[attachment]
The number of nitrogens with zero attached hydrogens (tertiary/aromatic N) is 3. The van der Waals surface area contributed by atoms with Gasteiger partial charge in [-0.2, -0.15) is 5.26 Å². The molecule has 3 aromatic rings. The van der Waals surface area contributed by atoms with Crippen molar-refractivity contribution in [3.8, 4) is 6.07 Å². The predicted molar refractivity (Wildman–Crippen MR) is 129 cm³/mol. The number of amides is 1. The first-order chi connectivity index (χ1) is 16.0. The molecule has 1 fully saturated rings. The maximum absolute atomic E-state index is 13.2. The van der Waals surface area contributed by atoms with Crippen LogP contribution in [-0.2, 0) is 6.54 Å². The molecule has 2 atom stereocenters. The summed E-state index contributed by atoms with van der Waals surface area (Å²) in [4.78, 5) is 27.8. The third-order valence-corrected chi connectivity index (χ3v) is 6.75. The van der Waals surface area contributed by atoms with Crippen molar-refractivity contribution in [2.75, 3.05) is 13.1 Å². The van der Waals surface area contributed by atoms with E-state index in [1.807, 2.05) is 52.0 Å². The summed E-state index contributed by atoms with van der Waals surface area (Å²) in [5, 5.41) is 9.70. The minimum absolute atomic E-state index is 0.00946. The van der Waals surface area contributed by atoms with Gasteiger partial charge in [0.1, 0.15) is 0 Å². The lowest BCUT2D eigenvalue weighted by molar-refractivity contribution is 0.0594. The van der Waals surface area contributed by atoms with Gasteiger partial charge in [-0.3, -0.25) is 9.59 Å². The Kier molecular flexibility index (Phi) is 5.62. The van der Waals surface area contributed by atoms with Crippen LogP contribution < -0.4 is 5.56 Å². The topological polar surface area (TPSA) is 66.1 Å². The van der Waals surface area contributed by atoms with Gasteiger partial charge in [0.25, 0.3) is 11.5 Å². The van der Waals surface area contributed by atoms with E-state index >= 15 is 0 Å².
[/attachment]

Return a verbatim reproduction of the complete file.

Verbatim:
The number of nitrogens with zero attached hydrogens (tertiary/aromatic N) is 3. The van der Waals surface area contributed by atoms with Gasteiger partial charge in [-0.2, -0.15) is 5.26 Å². The molecule has 3 aromatic rings. The van der Waals surface area contributed by atoms with Crippen molar-refractivity contribution in [3.8, 4) is 6.07 Å². The predicted molar refractivity (Wildman–Crippen MR) is 129 cm³/mol. The number of amides is 1. The first-order chi connectivity index (χ1) is 16.0. The molecule has 1 fully saturated rings. The maximum absolute atomic E-state index is 13.2. The van der Waals surface area contributed by atoms with Crippen LogP contribution in [-0.2, 0) is 6.54 Å². The molecule has 2 atom stereocenters. The summed E-state index contributed by atoms with van der Waals surface area (Å²) in [4.78, 5) is 27.8. The third-order valence-corrected chi connectivity index (χ3v) is 6.75. The van der Waals surface area contributed by atoms with Crippen molar-refractivity contribution in [2.75, 3.05) is 13.1 Å². The van der Waals surface area contributed by atoms with E-state index in [1.807, 2.05) is 52.0 Å². The summed E-state index contributed by atoms with van der Waals surface area (Å²) in [5, 5.41) is 9.70. The minimum absolute atomic E-state index is 0.00946. The van der Waals surface area contributed by atoms with Gasteiger partial charge in [0.1, 0.15) is 0 Å². The lowest BCUT2D eigenvalue weighted by molar-refractivity contribution is 0.0594. The van der Waals surface area contributed by atoms with Gasteiger partial charge in [-0.3, -0.25) is 9.59 Å². The Kier molecular flexibility index (Phi) is 5.62. The van der Waals surface area contributed by atoms with Crippen LogP contribution < -0.4 is 5.56 Å². The topological polar surface area (TPSA) is 66.1 Å². The van der Waals surface area contributed by atoms with Gasteiger partial charge in [0.25, 0.3) is 11.5 Å². The van der Waals surface area contributed by atoms with E-state index >= 15 is 0 Å².